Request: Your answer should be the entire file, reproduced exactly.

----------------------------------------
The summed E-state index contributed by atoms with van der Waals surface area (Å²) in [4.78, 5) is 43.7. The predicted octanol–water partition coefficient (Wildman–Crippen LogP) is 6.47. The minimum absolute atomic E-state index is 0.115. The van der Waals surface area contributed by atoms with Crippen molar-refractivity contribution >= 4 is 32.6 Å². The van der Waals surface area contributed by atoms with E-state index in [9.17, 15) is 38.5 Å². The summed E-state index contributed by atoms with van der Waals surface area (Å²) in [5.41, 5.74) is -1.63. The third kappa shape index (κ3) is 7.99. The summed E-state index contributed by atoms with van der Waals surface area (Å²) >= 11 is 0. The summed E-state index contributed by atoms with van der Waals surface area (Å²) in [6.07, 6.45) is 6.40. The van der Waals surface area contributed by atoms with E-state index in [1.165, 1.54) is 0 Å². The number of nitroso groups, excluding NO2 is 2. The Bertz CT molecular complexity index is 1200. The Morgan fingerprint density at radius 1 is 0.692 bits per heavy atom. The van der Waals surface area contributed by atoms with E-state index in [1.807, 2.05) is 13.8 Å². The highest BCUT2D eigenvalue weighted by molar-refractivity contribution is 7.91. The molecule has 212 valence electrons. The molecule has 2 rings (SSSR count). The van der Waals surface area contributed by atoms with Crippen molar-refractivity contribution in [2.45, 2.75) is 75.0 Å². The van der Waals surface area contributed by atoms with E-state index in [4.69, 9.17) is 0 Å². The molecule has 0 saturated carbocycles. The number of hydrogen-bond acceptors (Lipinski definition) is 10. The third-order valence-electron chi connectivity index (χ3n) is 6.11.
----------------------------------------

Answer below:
The summed E-state index contributed by atoms with van der Waals surface area (Å²) in [4.78, 5) is 43.7. The predicted octanol–water partition coefficient (Wildman–Crippen LogP) is 6.47. The minimum absolute atomic E-state index is 0.115. The van der Waals surface area contributed by atoms with Crippen molar-refractivity contribution >= 4 is 32.6 Å². The van der Waals surface area contributed by atoms with E-state index in [9.17, 15) is 38.5 Å². The summed E-state index contributed by atoms with van der Waals surface area (Å²) in [5.41, 5.74) is -1.63. The third kappa shape index (κ3) is 7.99. The summed E-state index contributed by atoms with van der Waals surface area (Å²) >= 11 is 0. The summed E-state index contributed by atoms with van der Waals surface area (Å²) in [6.07, 6.45) is 6.40. The van der Waals surface area contributed by atoms with E-state index in [1.165, 1.54) is 0 Å². The number of nitroso groups, excluding NO2 is 2. The Bertz CT molecular complexity index is 1200. The Morgan fingerprint density at radius 1 is 0.692 bits per heavy atom. The van der Waals surface area contributed by atoms with E-state index in [1.807, 2.05) is 13.8 Å². The highest BCUT2D eigenvalue weighted by molar-refractivity contribution is 7.91. The molecule has 212 valence electrons. The molecule has 2 rings (SSSR count). The van der Waals surface area contributed by atoms with Crippen molar-refractivity contribution in [2.45, 2.75) is 75.0 Å². The van der Waals surface area contributed by atoms with E-state index in [4.69, 9.17) is 0 Å². The molecule has 0 saturated carbocycles. The number of hydrogen-bond acceptors (Lipinski definition) is 10. The third-order valence-electron chi connectivity index (χ3n) is 6.11.